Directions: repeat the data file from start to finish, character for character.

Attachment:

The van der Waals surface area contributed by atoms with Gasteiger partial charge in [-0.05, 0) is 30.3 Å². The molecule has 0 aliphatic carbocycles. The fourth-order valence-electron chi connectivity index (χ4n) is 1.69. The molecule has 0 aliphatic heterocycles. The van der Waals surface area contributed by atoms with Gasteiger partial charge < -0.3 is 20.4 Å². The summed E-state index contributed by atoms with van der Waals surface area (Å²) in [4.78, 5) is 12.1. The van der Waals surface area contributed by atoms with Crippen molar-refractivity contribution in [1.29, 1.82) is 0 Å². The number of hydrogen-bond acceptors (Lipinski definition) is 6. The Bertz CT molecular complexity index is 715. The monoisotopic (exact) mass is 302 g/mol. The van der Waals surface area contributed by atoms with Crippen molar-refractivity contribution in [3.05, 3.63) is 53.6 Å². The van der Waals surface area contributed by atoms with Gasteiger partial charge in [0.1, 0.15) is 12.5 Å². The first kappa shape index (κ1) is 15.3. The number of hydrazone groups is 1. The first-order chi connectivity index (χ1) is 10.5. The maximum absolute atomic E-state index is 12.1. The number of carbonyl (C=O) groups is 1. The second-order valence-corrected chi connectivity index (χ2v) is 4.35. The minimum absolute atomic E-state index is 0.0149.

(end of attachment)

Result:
The van der Waals surface area contributed by atoms with Gasteiger partial charge in [-0.05, 0) is 30.3 Å². The molecule has 0 aliphatic carbocycles. The fourth-order valence-electron chi connectivity index (χ4n) is 1.69. The molecule has 0 aliphatic heterocycles. The van der Waals surface area contributed by atoms with Gasteiger partial charge < -0.3 is 20.4 Å². The summed E-state index contributed by atoms with van der Waals surface area (Å²) in [4.78, 5) is 12.1. The van der Waals surface area contributed by atoms with Crippen molar-refractivity contribution in [1.29, 1.82) is 0 Å². The number of hydrogen-bond acceptors (Lipinski definition) is 6. The Bertz CT molecular complexity index is 715. The monoisotopic (exact) mass is 302 g/mol. The van der Waals surface area contributed by atoms with Crippen molar-refractivity contribution in [3.05, 3.63) is 53.6 Å². The van der Waals surface area contributed by atoms with Gasteiger partial charge in [0.1, 0.15) is 12.5 Å². The first kappa shape index (κ1) is 15.3. The number of hydrazone groups is 1. The first-order chi connectivity index (χ1) is 10.5. The maximum absolute atomic E-state index is 12.1. The number of carbonyl (C=O) groups is 1. The second-order valence-corrected chi connectivity index (χ2v) is 4.35. The minimum absolute atomic E-state index is 0.0149.